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Letters to the Editor
8 (
Suppl 1
); S139-S141
doi:
10.4103/jnrp.jnrp_163_17

Accessory middle cerebral artery: An uncommon finding

Department of Neuroradiology, Chang Gung Memorial Hospital, Linkou Medical Center, Taiwan
Department of Neurosurgery, RED LATINO, Latin American Trauma and Intensive Neuro Care Organization, Bogota, Colombia
Internal Medicine, National Autonomous University of Mexico, UNAM, Mexico City, Mexico
Department of Radiology, National Autonomous University of Mexico, UNAM, Mexico City, Mexico
Department of Neurosurgery, MM Institute of Medical Sciences and Research, Maharishi Markandeshwar University, Ambala, Haryana, India
Address for correspondence: Dr. Luis Rafael Moscote-Salazar, RED LATINO, Latin American Trauma and Intensive Neuro-Care Organization, Bogota, Colombia. E-mail: mineurocirujano@aol.com
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Disclaimer:
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Sir,

Circle of Willis may present with anatomical variants in up to 60% of cases, some of the associated with vascular malformations such as aneurysms.[1] The incidence of accessory middle cerebral artery (aMCA) varies from autopsy series (0.3%–2.7%) and angiographical studies (0.26%–4%).[2] Abanou et al. reported an incidence of 0.31% of aMCA in the review of 6000 angiograms.[3] Some cases may be overlooked due to the small diameter of the aMCA and the tract parallel to the MCA, resulting in superimposed images.[45] In 1961, Crompton described the duplication of the MCA (dMCA), and defined an aMCA as the “anomalous vessel arising from the horizontal portion of the anterior cerebral artery.”[6] Blackburn in 1908 described a vessel with a retrograde tract, which originated from the anterior cerebral artery (ACA) but supplying part of the MCA cortical territory.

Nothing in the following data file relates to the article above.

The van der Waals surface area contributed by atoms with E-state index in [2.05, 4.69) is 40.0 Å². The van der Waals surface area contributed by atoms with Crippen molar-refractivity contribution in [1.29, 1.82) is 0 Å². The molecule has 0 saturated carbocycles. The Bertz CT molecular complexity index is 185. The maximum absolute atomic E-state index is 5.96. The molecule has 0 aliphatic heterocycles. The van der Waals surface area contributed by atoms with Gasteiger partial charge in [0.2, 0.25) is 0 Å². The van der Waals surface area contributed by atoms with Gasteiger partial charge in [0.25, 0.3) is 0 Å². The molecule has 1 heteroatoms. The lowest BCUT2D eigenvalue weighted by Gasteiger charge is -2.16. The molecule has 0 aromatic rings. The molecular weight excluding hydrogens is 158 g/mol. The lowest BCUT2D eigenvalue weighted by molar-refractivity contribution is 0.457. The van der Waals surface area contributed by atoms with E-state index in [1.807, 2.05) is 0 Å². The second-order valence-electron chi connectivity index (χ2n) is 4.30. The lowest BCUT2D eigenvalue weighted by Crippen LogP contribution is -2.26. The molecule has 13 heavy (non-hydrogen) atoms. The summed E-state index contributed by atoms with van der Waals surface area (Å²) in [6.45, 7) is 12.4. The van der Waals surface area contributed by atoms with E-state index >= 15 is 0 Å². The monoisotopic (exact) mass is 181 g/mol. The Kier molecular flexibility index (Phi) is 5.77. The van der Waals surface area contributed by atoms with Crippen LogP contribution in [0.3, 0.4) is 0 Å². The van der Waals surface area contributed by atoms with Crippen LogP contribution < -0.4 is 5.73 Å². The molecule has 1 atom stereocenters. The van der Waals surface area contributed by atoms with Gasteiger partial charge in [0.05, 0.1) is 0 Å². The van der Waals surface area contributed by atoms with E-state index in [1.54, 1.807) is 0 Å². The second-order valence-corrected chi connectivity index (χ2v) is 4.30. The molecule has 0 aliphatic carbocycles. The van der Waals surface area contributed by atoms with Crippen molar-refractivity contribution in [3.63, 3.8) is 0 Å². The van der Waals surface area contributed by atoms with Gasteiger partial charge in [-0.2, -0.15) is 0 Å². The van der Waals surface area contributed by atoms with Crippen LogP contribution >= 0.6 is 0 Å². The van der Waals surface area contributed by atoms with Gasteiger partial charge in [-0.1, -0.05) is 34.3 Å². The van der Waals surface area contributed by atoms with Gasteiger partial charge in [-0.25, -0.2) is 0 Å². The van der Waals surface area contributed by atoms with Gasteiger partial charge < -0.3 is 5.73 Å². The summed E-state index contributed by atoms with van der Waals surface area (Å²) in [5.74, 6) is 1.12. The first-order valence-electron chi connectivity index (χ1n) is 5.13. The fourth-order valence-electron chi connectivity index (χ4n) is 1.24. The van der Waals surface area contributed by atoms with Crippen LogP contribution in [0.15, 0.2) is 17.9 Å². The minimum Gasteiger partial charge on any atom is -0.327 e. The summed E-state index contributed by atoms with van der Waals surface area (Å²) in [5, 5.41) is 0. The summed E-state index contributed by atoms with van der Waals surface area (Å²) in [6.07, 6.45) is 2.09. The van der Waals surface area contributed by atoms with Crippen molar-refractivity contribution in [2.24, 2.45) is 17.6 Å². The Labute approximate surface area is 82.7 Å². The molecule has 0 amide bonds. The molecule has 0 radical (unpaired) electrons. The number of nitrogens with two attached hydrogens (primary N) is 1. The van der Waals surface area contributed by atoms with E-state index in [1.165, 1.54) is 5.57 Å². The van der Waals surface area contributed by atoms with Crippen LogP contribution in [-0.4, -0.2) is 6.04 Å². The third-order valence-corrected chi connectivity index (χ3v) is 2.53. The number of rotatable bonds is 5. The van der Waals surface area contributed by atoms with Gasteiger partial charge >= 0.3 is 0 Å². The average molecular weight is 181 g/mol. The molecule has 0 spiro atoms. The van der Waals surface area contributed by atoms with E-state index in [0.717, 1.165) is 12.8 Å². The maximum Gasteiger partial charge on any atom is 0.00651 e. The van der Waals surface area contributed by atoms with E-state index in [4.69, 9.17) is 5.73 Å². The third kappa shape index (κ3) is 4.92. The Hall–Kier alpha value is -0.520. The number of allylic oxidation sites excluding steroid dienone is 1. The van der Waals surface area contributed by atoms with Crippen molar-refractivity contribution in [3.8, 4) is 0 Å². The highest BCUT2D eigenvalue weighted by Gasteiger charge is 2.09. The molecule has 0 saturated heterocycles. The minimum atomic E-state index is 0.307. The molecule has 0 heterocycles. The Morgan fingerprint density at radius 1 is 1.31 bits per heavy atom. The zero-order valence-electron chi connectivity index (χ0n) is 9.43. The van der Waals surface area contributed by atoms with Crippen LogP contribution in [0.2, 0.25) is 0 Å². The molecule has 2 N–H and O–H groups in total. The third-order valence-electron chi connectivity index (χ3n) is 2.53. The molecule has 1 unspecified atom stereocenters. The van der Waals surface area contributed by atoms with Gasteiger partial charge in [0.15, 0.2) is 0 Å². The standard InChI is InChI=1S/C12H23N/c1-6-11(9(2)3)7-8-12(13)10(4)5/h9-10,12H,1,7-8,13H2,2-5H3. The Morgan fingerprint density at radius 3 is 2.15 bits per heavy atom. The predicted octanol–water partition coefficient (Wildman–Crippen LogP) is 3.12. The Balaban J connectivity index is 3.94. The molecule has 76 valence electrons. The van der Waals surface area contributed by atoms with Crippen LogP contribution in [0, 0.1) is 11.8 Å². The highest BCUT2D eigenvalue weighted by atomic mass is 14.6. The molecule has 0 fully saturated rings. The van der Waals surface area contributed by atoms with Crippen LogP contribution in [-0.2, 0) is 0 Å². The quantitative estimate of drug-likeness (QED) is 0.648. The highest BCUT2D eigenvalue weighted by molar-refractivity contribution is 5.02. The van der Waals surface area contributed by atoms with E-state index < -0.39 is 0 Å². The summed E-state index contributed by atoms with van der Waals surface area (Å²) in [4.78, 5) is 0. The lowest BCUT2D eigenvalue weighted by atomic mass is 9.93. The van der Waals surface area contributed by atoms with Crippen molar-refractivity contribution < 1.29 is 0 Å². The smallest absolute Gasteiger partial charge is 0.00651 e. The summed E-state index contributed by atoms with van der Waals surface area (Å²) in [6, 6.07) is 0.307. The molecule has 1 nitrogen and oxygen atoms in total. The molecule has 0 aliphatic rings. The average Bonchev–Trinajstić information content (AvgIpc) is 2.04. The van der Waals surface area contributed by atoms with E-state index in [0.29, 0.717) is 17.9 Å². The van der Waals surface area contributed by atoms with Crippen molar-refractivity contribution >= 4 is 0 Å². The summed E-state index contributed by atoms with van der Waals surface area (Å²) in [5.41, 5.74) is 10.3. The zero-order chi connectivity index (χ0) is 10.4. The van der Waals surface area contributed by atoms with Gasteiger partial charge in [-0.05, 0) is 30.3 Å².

The MCA develops after the ACA, which is considered a continuation of the primitive internal carotid artery (ICA).[4] A 52-year-old male patient who presented a clinical picture of syncope. Brain computed tomography evidence subarachnoid hemorrhage is performed. It is performed with dimensional reconstruction cerebral angiography which demonstrates the presence of anomalous artery originating in the ACA system supplying the lateral and medial striatum territory (Manelfe's Classification Type 2).

The MCA is considered a vessel favored with very little anatomical variations. (TRAN) nonetheless, the aMCA, including the dMAC and fenestrated MCA, are among the most common variations found in the intracranial vasculature, but their embryological origin is still in doubt.[7] One speculation of the origin of the aMCA between the A1 and proximal A2 segment of the ACA is that the anterior cerebral artery supply is an embryological obligation [Figure 1a and b], [Figure 2].

Figure 1
(a and b) Computed tomography angiography showing a accessory middle cerebral artery and supplies the medial and lateral striate territories and arises from anterior cerebral artery system
Figure 2
Angiography three-dimensional showing an accessory middle cerebral

Anatomical variants may be found incidentally in magnetic resonance angiography studies.[8] In an anatomical series, of 192 cerebral hemispheres, three variants were found, corresponding to a median artery of the corpus callosum (8.3%), and aMCA (5.2%), and azigos ACA (2.1%).[1] The association of more than one anatomical variant is rarely reported, such as the case of a 45-year-old woman with a right aMCA, right bihemispheric ACA, and a median artery of the corpus callosum.[9]

In the seminal paper by Teal et al.[10] the aMCA was differentiated in two types:[5]

  • Type 1: Originated from the ipsilateral ACA near the anterior communicating artery (true aMCA)

  • Tyep 2: Originated for the distal internal carotid artery between the anterior choroidal artery and the termina bifurcation of the ICA (dMCA).

The classification by Manelfe et al.[7] is based on the site of origin of the aMCA:

  • Type-1 aMCA: proximal to the ICA bifurcation and devoided of perforating arteries

  • Type-2 aMCA: just distal to the bifurcation from the A1-ACA and with central arteries

  • Type-3 aMCA: (Heubner artery) at the junction of the ACA and anterior communicating (ACOM) artery.